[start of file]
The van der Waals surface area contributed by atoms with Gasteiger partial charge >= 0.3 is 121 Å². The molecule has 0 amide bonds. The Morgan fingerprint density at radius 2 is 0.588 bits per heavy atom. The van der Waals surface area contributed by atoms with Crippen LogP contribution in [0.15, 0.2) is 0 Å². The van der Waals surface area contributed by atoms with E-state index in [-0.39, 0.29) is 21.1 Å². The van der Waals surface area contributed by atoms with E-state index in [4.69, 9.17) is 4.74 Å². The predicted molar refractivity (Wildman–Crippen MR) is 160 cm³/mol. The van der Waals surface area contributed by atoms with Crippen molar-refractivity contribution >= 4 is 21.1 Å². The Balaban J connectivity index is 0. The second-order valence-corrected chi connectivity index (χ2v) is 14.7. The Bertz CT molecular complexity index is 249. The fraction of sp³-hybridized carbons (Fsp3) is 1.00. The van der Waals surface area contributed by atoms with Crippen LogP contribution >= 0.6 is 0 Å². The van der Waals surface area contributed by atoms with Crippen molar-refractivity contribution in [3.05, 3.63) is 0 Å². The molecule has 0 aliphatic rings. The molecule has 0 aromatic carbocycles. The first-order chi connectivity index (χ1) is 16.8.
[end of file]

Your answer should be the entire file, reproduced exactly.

The van der Waals surface area contributed by atoms with Gasteiger partial charge >= 0.3 is 121 Å². The molecule has 0 amide bonds. The Morgan fingerprint density at radius 2 is 0.588 bits per heavy atom. The van der Waals surface area contributed by atoms with Crippen LogP contribution in [0.15, 0.2) is 0 Å². The van der Waals surface area contributed by atoms with E-state index in [-0.39, 0.29) is 21.1 Å². The van der Waals surface area contributed by atoms with E-state index in [4.69, 9.17) is 4.74 Å². The predicted molar refractivity (Wildman–Crippen MR) is 160 cm³/mol. The van der Waals surface area contributed by atoms with Crippen molar-refractivity contribution >= 4 is 21.1 Å². The Balaban J connectivity index is 0. The second-order valence-corrected chi connectivity index (χ2v) is 14.7. The Bertz CT molecular complexity index is 249. The fraction of sp³-hybridized carbons (Fsp3) is 1.00. The van der Waals surface area contributed by atoms with Crippen LogP contribution >= 0.6 is 0 Å². The van der Waals surface area contributed by atoms with Crippen molar-refractivity contribution in [3.05, 3.63) is 0 Å². The molecule has 0 aliphatic rings. The molecule has 0 aromatic carbocycles. The first-order chi connectivity index (χ1) is 16.8.